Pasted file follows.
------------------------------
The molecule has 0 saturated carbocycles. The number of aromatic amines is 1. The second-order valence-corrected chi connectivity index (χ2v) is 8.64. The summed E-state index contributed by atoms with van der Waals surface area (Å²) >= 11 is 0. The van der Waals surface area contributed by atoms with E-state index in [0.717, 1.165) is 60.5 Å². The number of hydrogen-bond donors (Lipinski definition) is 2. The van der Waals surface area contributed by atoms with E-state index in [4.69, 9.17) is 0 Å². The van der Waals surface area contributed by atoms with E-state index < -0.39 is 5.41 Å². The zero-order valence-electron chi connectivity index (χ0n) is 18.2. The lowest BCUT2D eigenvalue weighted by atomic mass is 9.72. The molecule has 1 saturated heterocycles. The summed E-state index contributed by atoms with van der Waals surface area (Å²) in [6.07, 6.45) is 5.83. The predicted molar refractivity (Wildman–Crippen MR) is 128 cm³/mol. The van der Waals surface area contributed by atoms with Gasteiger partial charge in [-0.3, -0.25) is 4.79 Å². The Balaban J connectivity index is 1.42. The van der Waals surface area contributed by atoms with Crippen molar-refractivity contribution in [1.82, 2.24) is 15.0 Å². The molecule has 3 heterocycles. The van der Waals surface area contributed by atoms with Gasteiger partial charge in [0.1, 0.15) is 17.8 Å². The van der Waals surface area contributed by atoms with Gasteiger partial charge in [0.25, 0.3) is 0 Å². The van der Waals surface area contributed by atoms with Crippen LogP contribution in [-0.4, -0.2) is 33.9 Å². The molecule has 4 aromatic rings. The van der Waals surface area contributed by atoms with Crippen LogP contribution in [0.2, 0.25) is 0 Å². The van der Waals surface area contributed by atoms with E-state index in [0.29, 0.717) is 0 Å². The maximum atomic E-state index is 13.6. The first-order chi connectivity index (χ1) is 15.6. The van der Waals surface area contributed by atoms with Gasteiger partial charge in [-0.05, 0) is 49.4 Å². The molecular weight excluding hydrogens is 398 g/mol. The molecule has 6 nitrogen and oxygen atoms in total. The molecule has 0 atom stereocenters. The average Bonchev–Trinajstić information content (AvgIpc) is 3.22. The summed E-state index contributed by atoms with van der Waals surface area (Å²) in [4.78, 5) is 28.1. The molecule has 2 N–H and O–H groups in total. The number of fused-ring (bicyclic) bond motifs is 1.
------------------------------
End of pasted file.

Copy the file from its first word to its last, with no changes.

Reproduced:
The molecule has 0 saturated carbocycles. The number of aromatic amines is 1. The second-order valence-corrected chi connectivity index (χ2v) is 8.64. The summed E-state index contributed by atoms with van der Waals surface area (Å²) >= 11 is 0. The van der Waals surface area contributed by atoms with E-state index in [0.717, 1.165) is 60.5 Å². The number of hydrogen-bond donors (Lipinski definition) is 2. The van der Waals surface area contributed by atoms with E-state index in [4.69, 9.17) is 0 Å². The van der Waals surface area contributed by atoms with E-state index < -0.39 is 5.41 Å². The zero-order valence-electron chi connectivity index (χ0n) is 18.2. The lowest BCUT2D eigenvalue weighted by atomic mass is 9.72. The molecule has 1 saturated heterocycles. The summed E-state index contributed by atoms with van der Waals surface area (Å²) in [6.07, 6.45) is 5.83. The predicted molar refractivity (Wildman–Crippen MR) is 128 cm³/mol. The van der Waals surface area contributed by atoms with Gasteiger partial charge in [-0.3, -0.25) is 4.79 Å². The Balaban J connectivity index is 1.42. The van der Waals surface area contributed by atoms with Crippen molar-refractivity contribution in [1.82, 2.24) is 15.0 Å². The molecule has 3 heterocycles. The van der Waals surface area contributed by atoms with Gasteiger partial charge in [0.1, 0.15) is 17.8 Å². The van der Waals surface area contributed by atoms with Gasteiger partial charge in [0.25, 0.3) is 0 Å². The van der Waals surface area contributed by atoms with Crippen LogP contribution in [-0.4, -0.2) is 33.9 Å². The molecule has 4 aromatic rings. The van der Waals surface area contributed by atoms with Crippen LogP contribution in [0.2, 0.25) is 0 Å². The van der Waals surface area contributed by atoms with E-state index in [0.29, 0.717) is 0 Å². The maximum atomic E-state index is 13.6. The first-order chi connectivity index (χ1) is 15.6. The van der Waals surface area contributed by atoms with Gasteiger partial charge in [-0.05, 0) is 49.4 Å². The molecular weight excluding hydrogens is 398 g/mol. The molecule has 6 nitrogen and oxygen atoms in total. The molecule has 0 atom stereocenters. The average Bonchev–Trinajstić information content (AvgIpc) is 3.22. The summed E-state index contributed by atoms with van der Waals surface area (Å²) in [4.78, 5) is 28.1. The molecule has 2 N–H and O–H groups in total. The number of fused-ring (bicyclic) bond motifs is 1.